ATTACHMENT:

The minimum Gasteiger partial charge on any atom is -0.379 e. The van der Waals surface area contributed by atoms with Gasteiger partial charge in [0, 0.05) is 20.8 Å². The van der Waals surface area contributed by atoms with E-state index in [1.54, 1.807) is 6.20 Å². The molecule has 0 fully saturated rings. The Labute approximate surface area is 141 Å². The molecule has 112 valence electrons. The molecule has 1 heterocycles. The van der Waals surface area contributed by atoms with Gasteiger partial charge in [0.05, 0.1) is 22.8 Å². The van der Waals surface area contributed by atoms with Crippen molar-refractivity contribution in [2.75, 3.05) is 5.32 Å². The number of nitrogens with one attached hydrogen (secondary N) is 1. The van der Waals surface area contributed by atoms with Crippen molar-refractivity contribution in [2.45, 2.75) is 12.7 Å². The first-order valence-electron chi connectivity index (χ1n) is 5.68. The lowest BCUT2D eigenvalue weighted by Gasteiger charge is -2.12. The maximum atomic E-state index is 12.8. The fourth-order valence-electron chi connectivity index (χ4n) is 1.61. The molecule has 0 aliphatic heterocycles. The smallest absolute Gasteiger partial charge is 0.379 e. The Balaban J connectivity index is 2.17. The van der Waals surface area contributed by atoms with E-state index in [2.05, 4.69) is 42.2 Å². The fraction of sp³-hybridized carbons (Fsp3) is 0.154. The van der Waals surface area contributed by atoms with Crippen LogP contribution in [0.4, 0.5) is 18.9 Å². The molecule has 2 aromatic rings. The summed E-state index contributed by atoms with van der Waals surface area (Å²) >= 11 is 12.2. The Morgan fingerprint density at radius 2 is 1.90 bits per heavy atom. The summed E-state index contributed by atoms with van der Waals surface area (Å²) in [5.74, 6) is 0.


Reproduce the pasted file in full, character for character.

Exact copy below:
The minimum Gasteiger partial charge on any atom is -0.379 e. The van der Waals surface area contributed by atoms with Gasteiger partial charge in [0, 0.05) is 20.8 Å². The van der Waals surface area contributed by atoms with E-state index in [1.54, 1.807) is 6.20 Å². The molecule has 0 fully saturated rings. The Labute approximate surface area is 141 Å². The molecule has 112 valence electrons. The molecule has 1 heterocycles. The van der Waals surface area contributed by atoms with Gasteiger partial charge in [0.05, 0.1) is 22.8 Å². The van der Waals surface area contributed by atoms with Crippen molar-refractivity contribution in [2.75, 3.05) is 5.32 Å². The number of nitrogens with one attached hydrogen (secondary N) is 1. The van der Waals surface area contributed by atoms with Crippen molar-refractivity contribution in [2.45, 2.75) is 12.7 Å². The first-order valence-electron chi connectivity index (χ1n) is 5.68. The lowest BCUT2D eigenvalue weighted by Gasteiger charge is -2.12. The maximum atomic E-state index is 12.8. The fourth-order valence-electron chi connectivity index (χ4n) is 1.61. The molecule has 0 aliphatic heterocycles. The smallest absolute Gasteiger partial charge is 0.379 e. The Balaban J connectivity index is 2.17. The van der Waals surface area contributed by atoms with E-state index in [2.05, 4.69) is 42.2 Å². The fraction of sp³-hybridized carbons (Fsp3) is 0.154. The van der Waals surface area contributed by atoms with Crippen LogP contribution in [0.4, 0.5) is 18.9 Å². The molecule has 2 aromatic rings. The summed E-state index contributed by atoms with van der Waals surface area (Å²) >= 11 is 12.2. The Morgan fingerprint density at radius 2 is 1.90 bits per heavy atom. The summed E-state index contributed by atoms with van der Waals surface area (Å²) in [5.74, 6) is 0.